Compensating Battery Fuel Gauge Capacity for Self Discharge
Publication Date: 2012-Mar-01
The IP.com Prior Art Database
Conventional fuel gauges on portable electronic devices (such as smart phones, navigation devices, tablet computers and laptop computers, as well as other battery-powered devices, especially devices with processors) are used to estimate the batteries capacity. A typical fuel gauge uses coulomb counting to monitor the current in and out of the battery to help keep track of the capacity. Colloquially speaking, the general function of a fuel gauge is to inform a user how much battery power is left in the battery.
One problem with estimating remaining battery power by coulomb-counting is battery self-discharge. If a battery sits idle for a significant amount of time, it loses capacity that is not measureable by coulomb-counting. As a result, a fuel gauge that uses coulomb-counting might be supply an inaccurate estimate of actual battery capacity. The fuel gauge may, for example, report too high, leading the user to believe there is more power remaining than there actually is. The result could be a premature (from the user’s point of view) depletion of power, which may cause the portable electronic device to turn off or otherwise cause an unpleasant or unacceptable user experience.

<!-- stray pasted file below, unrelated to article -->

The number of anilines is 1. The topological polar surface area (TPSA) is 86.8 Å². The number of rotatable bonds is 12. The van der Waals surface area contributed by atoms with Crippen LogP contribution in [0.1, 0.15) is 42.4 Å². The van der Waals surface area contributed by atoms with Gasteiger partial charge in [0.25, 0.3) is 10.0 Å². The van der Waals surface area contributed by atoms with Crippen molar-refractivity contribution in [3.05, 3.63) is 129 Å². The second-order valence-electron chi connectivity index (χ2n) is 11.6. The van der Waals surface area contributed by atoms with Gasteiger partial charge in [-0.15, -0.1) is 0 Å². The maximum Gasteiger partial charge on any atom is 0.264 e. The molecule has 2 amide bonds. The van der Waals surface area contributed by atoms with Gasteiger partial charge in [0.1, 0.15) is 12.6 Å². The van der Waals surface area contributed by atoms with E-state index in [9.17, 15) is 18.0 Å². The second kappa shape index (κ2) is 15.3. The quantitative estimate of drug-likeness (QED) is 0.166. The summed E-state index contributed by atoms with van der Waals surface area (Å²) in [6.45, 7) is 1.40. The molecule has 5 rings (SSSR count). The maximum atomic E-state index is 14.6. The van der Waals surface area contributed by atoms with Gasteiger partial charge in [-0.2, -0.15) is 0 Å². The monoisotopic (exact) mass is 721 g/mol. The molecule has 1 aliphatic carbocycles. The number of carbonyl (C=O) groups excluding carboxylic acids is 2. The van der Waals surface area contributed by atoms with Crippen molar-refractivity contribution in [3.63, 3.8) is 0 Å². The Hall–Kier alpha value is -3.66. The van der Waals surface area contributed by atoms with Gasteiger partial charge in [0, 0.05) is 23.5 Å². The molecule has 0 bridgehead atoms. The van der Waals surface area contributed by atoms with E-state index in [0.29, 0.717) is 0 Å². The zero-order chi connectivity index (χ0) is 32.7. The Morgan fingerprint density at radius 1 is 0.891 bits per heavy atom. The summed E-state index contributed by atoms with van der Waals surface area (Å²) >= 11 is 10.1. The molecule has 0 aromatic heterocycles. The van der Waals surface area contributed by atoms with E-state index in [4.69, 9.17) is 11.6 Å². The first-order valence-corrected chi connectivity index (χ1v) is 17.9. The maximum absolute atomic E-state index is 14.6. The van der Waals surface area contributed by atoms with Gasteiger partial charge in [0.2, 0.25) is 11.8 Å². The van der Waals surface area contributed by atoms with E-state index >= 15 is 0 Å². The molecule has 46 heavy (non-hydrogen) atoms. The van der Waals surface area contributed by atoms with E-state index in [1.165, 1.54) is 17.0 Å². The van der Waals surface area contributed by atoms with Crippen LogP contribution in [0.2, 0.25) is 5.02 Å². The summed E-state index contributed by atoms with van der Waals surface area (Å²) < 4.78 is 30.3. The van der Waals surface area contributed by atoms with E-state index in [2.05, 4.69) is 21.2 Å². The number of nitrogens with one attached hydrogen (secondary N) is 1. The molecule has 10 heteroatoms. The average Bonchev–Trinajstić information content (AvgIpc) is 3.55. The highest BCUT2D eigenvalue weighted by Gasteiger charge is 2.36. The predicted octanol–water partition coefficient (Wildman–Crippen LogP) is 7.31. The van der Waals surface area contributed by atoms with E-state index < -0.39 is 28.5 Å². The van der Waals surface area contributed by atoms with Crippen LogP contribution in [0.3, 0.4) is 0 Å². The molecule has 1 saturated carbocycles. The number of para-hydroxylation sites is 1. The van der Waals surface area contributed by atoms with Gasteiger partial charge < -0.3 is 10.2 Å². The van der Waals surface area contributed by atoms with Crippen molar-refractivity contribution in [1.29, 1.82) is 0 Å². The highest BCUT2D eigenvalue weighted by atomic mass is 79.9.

The proposed approach is to use non-volatile memory in the battery. This memory can store calendar date information, and can be accessed by the processor of the portable electronic device. (In many cases, the battery, not the portable electronic device, keeps track of when the battery was last fully charged; although the portable electronic device may store information about charging on the non-volatile memory in the battery.) The portable electronic device processor can then read the last time the device was used and make an estimate of capacity lost based on the time duration and the typical self-discharge characteristic for that cell. Example of some measured self-discharge characteristics Are below. It can be seen that a typical self-discharge characteristic for a Li-ion cell is 2-3% per month. So (for example) we can use or assume a 3%/month discharge rate for a specific battery. Hence, if the battery were stored for 3 months, you could calculate that it lost 3 months at about 3%/month or about 9% capacity due to self discharge. With this estimated amount of loss, the fuel gauge can compensate to reflect the assumed loss. In other words, using the example of a 9% estimated loss, the fuel gauge capacity indication...